Another MSDF officer suspected in Aegis data leak
Tuesday, Aug. 28, 2007
Investigators suspect that another lieutenant commander in the Maritime Self-Defense Force was involved in the leak of classified data on the Aegis combat system that was revealed earlier this year, police and MSDF sources said.
The sensitive data and documents were found in January at a home of a crewman who did not have proper security clearance. A separate lieutenant commander was initially suspected of giving him the information.
The documents, which were recorded on a hard disk, were found during an investigation into the Chinese wife of the crewman, who is a petty officer 2nd class. The Chinese woman was suspected of violating the immigration law.
The material included data subject to the Japanese-U.S. mutual defense assistance agreement, and was produced around 2000 by an MSDF unit in Yokosuka, Kanagawa Prefecture. The unit develops and services computer systems for Aegis ships, reconnaissance aircraft and other equipment.
The material was designed for use in training MSDF cadets learning to handle the Aegis vessels’ advanced air defense systems.
The lieutenant commander in question belonged to the computer system unit for about 1 1/2 years between 2001 and 2003 and made trips to the United States to study the Aegis system, the sources said.
The Yomiuri made it clear that this should come as no surprise (how true!):
MSDF’s lax info control threatens natl security
The Yomiuri Shimbun
Aug. 29, 2007
Why on earth was such important information, classified as “special defense secrets” handled so carelessly?
On Tuesday, the Kanagawa prefectural police and the MSDF’s internal investigation unit searched the Shimakaze and other locations on suspicion of a violation of the law concerning protection of information in connection with the Japan-U.S. Mutual Defense Assistance Agreement.
It was the fourth such search conducted with the aim of establishing a criminal case. Since the investigation started seven months ago, the routes of the leaked information have been mostly identified. The results of the investigation show the lack of a sense of alertness in an organization tasked with defending our nation.
Ministry must take more care
The case first emerged when the prefectural police seized a PC hard disk in a search of the home of a petty officer 2nd class in connection with a visa violation allegedly committed by the petty officer’s Chinese wife.
How far did the leaked information spread before it reached the petty officer 2nd class? The data could have been leaked to parties outside the MSDF.
Newly appointed Defense Minister Masahiko Komura said at a press conference: “All Japanese administrative bodies treat information too lightly. This could have an effect on the nation’s international relations.”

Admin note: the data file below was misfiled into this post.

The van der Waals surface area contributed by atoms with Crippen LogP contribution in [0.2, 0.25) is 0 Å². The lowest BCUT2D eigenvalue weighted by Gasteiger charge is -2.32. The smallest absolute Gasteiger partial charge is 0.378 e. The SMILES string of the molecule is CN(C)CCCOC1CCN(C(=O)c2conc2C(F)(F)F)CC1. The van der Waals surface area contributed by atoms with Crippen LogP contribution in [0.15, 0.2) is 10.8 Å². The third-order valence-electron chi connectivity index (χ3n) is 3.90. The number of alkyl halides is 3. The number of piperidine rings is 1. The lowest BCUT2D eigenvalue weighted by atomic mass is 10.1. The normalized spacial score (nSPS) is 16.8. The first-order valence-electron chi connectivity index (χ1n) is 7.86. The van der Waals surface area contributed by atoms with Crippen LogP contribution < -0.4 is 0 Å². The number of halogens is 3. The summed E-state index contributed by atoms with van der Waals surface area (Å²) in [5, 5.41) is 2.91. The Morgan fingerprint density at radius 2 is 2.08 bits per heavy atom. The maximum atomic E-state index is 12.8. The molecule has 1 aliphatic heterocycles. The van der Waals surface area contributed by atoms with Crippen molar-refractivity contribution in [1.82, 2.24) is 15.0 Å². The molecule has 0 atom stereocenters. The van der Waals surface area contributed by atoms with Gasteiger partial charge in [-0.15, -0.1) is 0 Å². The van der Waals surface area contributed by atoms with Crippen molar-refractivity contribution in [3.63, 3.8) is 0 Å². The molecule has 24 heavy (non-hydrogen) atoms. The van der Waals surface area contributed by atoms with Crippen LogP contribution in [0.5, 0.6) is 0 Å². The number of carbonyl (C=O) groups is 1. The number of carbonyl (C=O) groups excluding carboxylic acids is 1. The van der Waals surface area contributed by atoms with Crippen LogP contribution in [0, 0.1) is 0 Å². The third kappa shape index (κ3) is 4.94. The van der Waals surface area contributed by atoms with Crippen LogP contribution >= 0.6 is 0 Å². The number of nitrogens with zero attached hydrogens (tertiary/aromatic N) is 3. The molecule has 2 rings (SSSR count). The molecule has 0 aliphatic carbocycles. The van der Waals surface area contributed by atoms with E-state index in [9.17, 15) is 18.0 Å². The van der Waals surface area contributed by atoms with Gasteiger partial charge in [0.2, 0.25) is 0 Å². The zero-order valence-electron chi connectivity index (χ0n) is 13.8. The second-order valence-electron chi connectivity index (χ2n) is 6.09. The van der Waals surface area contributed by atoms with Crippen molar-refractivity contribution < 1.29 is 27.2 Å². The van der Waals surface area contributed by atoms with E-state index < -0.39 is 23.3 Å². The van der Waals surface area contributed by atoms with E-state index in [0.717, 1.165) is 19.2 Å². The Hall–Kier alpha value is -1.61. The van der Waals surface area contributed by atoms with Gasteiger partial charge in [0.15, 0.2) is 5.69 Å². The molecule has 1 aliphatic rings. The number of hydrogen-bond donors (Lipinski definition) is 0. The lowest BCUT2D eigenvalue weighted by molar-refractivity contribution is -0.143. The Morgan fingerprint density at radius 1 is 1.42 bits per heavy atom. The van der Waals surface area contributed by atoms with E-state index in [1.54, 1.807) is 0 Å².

The Defense Ministry should be the government body that is the most sensitive and careful about information management. The ministry must tighten up its information management.
Ties with U.S. affected
In mentioning a possible “effect on the nation’s international relations,” Komura doubtless was referring to Japan’s relations with the United States. But the effects of the case are already evident.
The United States is carefully considering whether to export the F-22 to Japan, and one of the reasons behind its cautious stance apparently is the scandal over the MSDF’s leak of Aegis data. Washington apparently is concerned that top-secret high-tech information about the F-22 may be compromised if the fighter is exported to Japan.
In response to the scandal, the Defense Ministry has decided to integrate the intelligence security commands at the three branches of the Self-Defense Forces into one new organization next fiscal year. The organizational laxity that allowed key U.S. naval information to reach a sailor of such lowly rank as a petty officer 2nd class must be corrected.
The careless attitude of “treating information too lightly” has had a serious impact on Japan’s national security. This reality must be recognized and addressed.
For too long, Japan has been too careless. For a country that spends so much on defence with such close ties to the US, it cannot afford to be subject to such scandals. Firm ‘Official Secrets’-type acts, such as we have in the UK, should be drafted, and the counter-espionage and information security bodies of all government institutions, be it the SDF, MoD, or PSIA should be beefed up in the relevant areas so that they can target these leaks.
However, the first step has to be common sense. Good operational security protocols are needed in SDF facilities, and the computers should have their I/O capabilities limited or at least monitored. God only knows how far this data could go in the wrong hands! For the time being, Japan looks to be saved by the immaturity of its recruits. The culprits must be apprehended and punished so that the lesson is clear: you cannot steal secrets.